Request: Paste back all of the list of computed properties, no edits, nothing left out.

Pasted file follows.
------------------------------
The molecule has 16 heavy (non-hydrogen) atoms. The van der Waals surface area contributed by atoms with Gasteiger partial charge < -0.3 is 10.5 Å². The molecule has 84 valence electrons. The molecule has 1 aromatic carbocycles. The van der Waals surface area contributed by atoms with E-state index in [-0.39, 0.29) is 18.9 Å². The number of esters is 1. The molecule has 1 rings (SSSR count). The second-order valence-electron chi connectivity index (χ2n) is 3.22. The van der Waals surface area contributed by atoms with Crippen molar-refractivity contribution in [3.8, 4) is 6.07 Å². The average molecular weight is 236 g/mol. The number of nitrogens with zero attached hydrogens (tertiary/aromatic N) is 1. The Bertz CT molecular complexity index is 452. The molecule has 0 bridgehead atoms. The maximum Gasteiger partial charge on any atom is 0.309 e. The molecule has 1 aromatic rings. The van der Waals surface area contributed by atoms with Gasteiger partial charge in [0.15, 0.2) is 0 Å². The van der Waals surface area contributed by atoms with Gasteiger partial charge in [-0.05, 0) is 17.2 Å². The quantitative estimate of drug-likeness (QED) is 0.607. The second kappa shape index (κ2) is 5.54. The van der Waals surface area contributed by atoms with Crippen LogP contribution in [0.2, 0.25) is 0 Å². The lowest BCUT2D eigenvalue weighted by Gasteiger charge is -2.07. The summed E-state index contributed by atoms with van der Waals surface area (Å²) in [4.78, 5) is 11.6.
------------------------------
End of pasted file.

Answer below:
The molecule has 16 heavy (non-hydrogen) atoms. The van der Waals surface area contributed by atoms with Gasteiger partial charge < -0.3 is 10.5 Å². The molecule has 84 valence electrons. The molecule has 1 aromatic carbocycles. The van der Waals surface area contributed by atoms with E-state index in [-0.39, 0.29) is 18.9 Å². The number of esters is 1. The molecule has 1 rings (SSSR count). The second-order valence-electron chi connectivity index (χ2n) is 3.22. The van der Waals surface area contributed by atoms with Crippen molar-refractivity contribution in [3.8, 4) is 6.07 Å². The average molecular weight is 236 g/mol. The number of nitrogens with zero attached hydrogens (tertiary/aromatic N) is 1. The Bertz CT molecular complexity index is 452. The molecule has 0 bridgehead atoms. The maximum Gasteiger partial charge on any atom is 0.309 e. The molecule has 1 aromatic rings. The van der Waals surface area contributed by atoms with Gasteiger partial charge in [0.15, 0.2) is 0 Å². The van der Waals surface area contributed by atoms with Gasteiger partial charge in [-0.05, 0) is 17.2 Å². The quantitative estimate of drug-likeness (QED) is 0.607. The second kappa shape index (κ2) is 5.54. The van der Waals surface area contributed by atoms with Crippen LogP contribution in [0.2, 0.25) is 0 Å². The lowest BCUT2D eigenvalue weighted by Gasteiger charge is -2.07. The summed E-state index contributed by atoms with van der Waals surface area (Å²) in [4.78, 5) is 11.6.